Some of the discussion of this matter depends on a sense of group pride.  Regardless of the dating of the Jerusalemite dispersion in Sepharad, the association of Obadiah’s Sepharad with Spain confers upon this group the sense of an ancient heritage, and a centuries-old presence in the Iberian  peninsula. There is no reason to dismiss the possibility of Roman-period Jewish settlement in Spain, and Judaean settlement there may possibly  even predate Roman times. But the later application of the term Sepharad to Spain is irrelevant to the discussion of when Jews first arrived there.   

  Centuries after Obadiah, the Jews of Sardis in Asia Minor apparently  assumed Sepharad in the Bible referred to their community in Roman and  Byzantine times; many scholars assume that Obadiah’s reference, or the  Talmudic period understanding of the term, may have been this or some  other location in Asia Minor. Presumably this is because of the  similarity in sound between Sardis and Sepharad.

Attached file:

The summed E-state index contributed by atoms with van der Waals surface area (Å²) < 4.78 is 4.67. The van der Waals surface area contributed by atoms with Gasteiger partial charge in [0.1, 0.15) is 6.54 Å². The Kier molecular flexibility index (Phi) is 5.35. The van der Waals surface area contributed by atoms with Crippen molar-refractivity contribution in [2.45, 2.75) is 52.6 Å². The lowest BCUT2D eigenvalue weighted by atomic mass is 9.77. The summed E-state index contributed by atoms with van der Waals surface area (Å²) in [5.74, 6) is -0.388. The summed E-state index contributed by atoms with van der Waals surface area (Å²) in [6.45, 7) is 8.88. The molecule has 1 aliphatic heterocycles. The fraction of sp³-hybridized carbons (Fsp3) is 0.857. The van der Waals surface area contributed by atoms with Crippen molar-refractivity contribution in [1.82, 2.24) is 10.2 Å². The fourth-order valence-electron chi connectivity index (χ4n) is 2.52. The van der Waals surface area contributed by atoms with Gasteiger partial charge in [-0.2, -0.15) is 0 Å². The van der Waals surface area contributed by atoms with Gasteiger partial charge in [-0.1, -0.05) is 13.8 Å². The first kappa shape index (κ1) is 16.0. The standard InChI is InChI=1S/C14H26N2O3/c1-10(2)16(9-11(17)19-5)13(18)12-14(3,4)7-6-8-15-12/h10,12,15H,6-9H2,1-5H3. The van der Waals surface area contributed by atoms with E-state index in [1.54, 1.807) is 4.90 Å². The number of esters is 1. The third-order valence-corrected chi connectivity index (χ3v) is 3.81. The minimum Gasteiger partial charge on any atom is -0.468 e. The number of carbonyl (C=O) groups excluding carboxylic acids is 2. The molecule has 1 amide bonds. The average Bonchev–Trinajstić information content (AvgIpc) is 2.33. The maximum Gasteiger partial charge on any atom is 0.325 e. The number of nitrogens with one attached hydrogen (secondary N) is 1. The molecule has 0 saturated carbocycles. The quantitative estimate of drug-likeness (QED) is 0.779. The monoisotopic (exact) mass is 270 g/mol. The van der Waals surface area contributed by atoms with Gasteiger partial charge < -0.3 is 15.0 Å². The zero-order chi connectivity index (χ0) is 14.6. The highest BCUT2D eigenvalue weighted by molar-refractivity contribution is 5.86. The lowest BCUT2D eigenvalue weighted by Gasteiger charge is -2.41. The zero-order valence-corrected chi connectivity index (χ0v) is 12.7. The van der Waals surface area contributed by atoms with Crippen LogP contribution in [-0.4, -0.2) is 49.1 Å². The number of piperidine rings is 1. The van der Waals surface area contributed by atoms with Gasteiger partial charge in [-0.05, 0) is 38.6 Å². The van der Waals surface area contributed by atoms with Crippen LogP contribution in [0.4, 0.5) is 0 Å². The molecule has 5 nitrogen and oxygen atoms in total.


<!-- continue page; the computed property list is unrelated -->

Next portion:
The Targum or Aramaic translation of Obadiah, ascribed to Jonathan ben Uzziel, provides what may be the earliest example of making Obadiah’s Sepharad refer to Spain: Targum Jonathan translates Sepharad in Obad. 20 as "Espamia." According to the Talmud, Jonathan was a student of Hillel, which would date him to the end of the last pre-Christian century or beginning of the first Christian century. But scholars assume that the Targum Jonathan is much later than that, and certainly "Espamia" could well be a gloss by an even later hand. 

  The Pshitta, a Christian Aramaic translation of the Bible, also glosses Sepharad to refer to Spain. Here too, the date of the Peshitta is hard to determine; any dating based on this occurrence would involve careful examination of variants in manuscript texts.

  Presumably the association of Sepharad with Spain is based on the similarity of sounds. Note, however, that the assonance is not as clearly evident or lacking in ascription of biblical terms like Tsarefat and Ashkenaz to France and Germany. 

  The editors of the Encyclopedia Judaica assert that Sepharad became the most common way of referring to Spain already in Jewish texts of the  eighth century. Yet this ascription was not so standard as to obviate comment by such twelfth century scholars as Ibn Ezra, Rashi and David  Kimchi. Nor had Sepharad had not totally replaced Espaniah or Espamiah  (or al-Andalus in Judaeo-Arabic) in other texts from this period. These references show that the term Sepharad was widely understood to refer to  Spain, but it was not so standard as to pass without comment.